Interference Journal Retired

Evoking the sublime: Absence and presence in live electroacoustic performance

By Guy Harries


Live electroacoustic performance juxtaposes two main elements: the real, present and physical, against the simulated and disembodied. The relationship between the two, one of ambiguity, dissonance, or unexplained connections, can create poetic affect. Two such affects will be discussed here: the uncanny and the sublime. Using an interdisciplinary approach, I will explore these themes in the context of ritual and performance traditions as well as critical studies, and will apply them to the electroacoustic case. I will distinguish between several types of ‘absence’: evoked absentees, partial absences and doubles. I will refer to Brook’s ‘holy theatre’, Chion’s ‘acousmêtre’ and Link’s discussion of silence. I will also show how ‘absence’ has been used expressively in the works of Lynch, Dodge, Ostertag, and Crumb as well as my own work.


Electroacoustic; live electronics; dramaturgy; musical performance; sublime; performance theory; audiovisual.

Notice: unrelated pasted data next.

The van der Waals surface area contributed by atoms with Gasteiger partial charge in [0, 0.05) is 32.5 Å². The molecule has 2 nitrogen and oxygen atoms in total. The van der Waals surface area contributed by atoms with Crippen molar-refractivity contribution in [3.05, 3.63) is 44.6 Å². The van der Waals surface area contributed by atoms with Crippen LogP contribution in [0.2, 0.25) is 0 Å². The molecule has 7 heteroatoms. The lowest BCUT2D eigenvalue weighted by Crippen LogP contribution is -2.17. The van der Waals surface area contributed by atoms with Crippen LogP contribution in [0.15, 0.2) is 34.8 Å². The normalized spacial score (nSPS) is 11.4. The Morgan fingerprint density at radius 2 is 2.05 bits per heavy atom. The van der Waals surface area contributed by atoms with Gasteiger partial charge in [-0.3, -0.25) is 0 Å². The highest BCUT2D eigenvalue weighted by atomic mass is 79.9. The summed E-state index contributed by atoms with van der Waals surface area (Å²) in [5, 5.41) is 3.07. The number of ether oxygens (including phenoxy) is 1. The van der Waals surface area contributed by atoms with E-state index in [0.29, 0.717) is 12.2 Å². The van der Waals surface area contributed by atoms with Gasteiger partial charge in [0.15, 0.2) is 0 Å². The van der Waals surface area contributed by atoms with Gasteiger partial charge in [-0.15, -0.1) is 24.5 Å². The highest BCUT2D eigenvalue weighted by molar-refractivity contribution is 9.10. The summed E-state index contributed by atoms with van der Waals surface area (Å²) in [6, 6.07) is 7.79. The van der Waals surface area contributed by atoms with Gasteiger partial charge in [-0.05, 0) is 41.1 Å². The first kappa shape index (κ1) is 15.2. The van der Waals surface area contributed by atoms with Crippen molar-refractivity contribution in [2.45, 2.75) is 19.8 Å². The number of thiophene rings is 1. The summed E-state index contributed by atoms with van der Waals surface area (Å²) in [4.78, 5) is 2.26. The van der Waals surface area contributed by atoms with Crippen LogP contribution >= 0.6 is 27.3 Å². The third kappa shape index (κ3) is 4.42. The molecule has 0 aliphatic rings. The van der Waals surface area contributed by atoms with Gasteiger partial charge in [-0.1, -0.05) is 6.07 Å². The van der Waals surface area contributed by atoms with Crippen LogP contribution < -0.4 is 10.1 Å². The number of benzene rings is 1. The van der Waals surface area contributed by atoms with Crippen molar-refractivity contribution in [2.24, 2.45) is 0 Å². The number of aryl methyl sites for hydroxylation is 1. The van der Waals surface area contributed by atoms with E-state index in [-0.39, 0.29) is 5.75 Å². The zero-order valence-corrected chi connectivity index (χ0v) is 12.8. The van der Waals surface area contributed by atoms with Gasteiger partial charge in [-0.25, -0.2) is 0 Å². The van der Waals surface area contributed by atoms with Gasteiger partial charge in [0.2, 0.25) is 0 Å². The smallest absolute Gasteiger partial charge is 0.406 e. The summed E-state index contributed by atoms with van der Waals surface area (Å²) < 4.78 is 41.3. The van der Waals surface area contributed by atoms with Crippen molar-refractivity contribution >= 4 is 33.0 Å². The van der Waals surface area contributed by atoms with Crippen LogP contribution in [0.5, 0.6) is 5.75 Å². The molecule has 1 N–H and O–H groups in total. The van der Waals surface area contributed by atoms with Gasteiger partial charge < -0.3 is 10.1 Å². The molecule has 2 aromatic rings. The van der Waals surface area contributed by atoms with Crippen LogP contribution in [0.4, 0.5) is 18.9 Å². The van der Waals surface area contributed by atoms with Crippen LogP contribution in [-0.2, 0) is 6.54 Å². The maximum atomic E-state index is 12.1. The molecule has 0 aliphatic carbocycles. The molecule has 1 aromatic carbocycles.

There is a sense of duality to electroacoustic performance, manifest in the relationship between the presence of physical entities such as the performer, the performance space and the props, and the more absent, ephemeral quality of the electroacoustic sound. In many cases, some connection is established through gesture, narrative or the context of the performance. However, electroacoustic sound maintains a certain ambiguity: it drifts between embodiment and disembodiment. It refers to other bodies, images, locations or an invisible cause of existence. Discrepancies between the embodied-present entities on stage and the disembodied-absent electroacoustic sound require the audience to negotiate two worlds. The creators of a performance can facilitate the perception of connections within this duality and even use its discrepancies to create poetic affect. In this article I examine two such affects: the uncanny and the sublime. A number of works in which these affects are evoked in a performative context will be discussed. While not all of these works use electroacoustic sound, they can inform the design of performance modes that do.